Diversity training? Or gender stereotyping?

Image: ScoRDS via Flickr (CC BY-NC-SA 2.0)

For the first time in its history, the City Council in my hometown of Austin, Texas is run by a female majority. This important milestone should be cause for celebration. Instead, Austin was embroiled in controversy when it was revealed that the city manager’s office had brought in experts to help staffers “cope” with this new reality.

Consultants from Florida provided a two-hour training session to explain how new approaches would be needed to present issues before the council now that women are in charge. Staffers were told that men and women do not process information in the same way. Nor do they care about the same things: men are interested in the financial bottom line, while women want to know how various issues impact the community, families, and children. Women also ask a lot more questions than men do, and take more time reaching a decision.

The staffers at the event (most of whom were women) were encouraged to adopt a gender-appropriate repertoire as soon as possible because more women political leaders are inevitable, thanks to the inspiration of Hillary Clinton.

This egregious stereotyping of women leaders led to a barrage of embarrassing press coverage. Consequently, the City Manager suspended the person responsible for arranging the training session.

But diversity trainings similar to the one in Austin have become ubiquitous throughout the corporate and nonprofit worlds. It is one of several “diversity management programs” that organizations first implemented in the 1980s when Affirmative Action came under attack. The theory behind these programs is that if managers and coworkers develop greater awareness of the ways women and minority men are “different” from white men, they will shed their personal biases against members of these groups, thus increasing diversity at every level.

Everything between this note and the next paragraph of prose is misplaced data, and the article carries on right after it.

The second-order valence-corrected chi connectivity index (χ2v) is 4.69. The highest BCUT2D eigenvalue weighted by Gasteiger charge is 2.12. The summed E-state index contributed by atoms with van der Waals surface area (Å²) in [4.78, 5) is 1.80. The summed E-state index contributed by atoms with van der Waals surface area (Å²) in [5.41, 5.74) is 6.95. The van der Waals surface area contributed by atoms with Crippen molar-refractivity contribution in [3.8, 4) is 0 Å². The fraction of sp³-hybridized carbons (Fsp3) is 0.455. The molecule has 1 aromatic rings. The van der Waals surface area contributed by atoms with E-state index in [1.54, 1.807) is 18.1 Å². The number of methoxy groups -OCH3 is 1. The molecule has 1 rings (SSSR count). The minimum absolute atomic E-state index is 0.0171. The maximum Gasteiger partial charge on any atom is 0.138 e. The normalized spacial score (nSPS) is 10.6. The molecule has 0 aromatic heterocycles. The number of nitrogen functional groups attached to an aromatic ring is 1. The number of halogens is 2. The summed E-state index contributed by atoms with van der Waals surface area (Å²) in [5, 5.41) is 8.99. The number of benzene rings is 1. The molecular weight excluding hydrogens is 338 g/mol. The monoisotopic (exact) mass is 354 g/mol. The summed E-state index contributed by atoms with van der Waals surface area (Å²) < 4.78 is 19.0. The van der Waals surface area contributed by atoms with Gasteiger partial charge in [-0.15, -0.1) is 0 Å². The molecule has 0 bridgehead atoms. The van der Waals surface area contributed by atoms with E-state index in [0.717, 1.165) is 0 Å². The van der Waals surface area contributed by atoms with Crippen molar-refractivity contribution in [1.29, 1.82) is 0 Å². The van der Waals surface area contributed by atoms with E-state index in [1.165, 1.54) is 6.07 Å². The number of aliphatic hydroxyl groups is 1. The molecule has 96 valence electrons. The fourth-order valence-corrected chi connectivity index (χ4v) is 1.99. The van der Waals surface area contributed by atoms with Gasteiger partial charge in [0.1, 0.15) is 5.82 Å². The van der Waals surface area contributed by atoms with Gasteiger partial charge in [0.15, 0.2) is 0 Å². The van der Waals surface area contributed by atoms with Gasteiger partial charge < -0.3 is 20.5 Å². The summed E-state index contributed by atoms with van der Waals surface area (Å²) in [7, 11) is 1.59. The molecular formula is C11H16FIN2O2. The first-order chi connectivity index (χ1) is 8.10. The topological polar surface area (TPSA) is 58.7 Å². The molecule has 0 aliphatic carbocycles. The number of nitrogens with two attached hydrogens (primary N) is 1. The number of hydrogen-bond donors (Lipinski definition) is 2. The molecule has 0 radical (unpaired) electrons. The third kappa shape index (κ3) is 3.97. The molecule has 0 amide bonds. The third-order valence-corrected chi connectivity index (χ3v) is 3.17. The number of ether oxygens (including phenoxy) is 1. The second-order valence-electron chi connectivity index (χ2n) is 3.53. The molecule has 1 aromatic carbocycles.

Research has demonstrated that diversity training is ineffective at increasing the number of women and minority men in management positions. Nevertheless, it remains hugely popular. In a recent study of women geoscientists in the oil and gas industry, my colleagues, Kristine Kilanski and Chandra Muller, and I found a great deal of enthusiasm for gender diversity training programs even though they promote harmful gender stereotypes. One woman we interviewed was thrilled that her company didn’t “sweep gender differences under the carpet” but confronted the “fact” that men and women have different cultures and speak different languages. She was grateful to learn that men’s perception of teamwork is hierarchical, while women “have a more lateral culture; the idea of teamwork is everyone pitching in an opinion.” This gender difference, she said, explains why women are often upbraided as “unreliable or pushy” when they offer an opinion that differs from men: “then she is not following orders, meaning she is not a team player.”

In other words, diversity training taught her that to avoid being seen as unreliable or pushy, a woman in a male dominated workplace should not offer an opinion but instead follow orders. With advice like this, it is no wonder that diversity training is ineffective in increasing women’s representation in leadership positions.

Diversity training not only reinforces gender stereotypes, it teaches men and women that they have personality differences that suit them to different roles in the organizational hierarchy. In one case, a senior geophysicist explained that after taking a company sponsored Myers-Briggs test, she learned that supporting others is what she truly wants and needs to thrive and that she lacks the “personality” to be a leader. In her case, diversity training provided a justification for why men monopolize the top positions in the corporation, and why women with their “soft skills” are men’s ideal “supporters.”

Diversity training sessions are often an embarrassment, but they do not have to be that way. Imagine if Austin had hired consultants to teach staffers to spot and respond to gender stereotypes, and to help them to develop a deeper understanding of how stereotypes bolster privilege and exclusion. Instead of teaching men and women to accept the “facts” of gender differences, training sessions could focus on how to promote gender equality. Now that would be worth celebrating.


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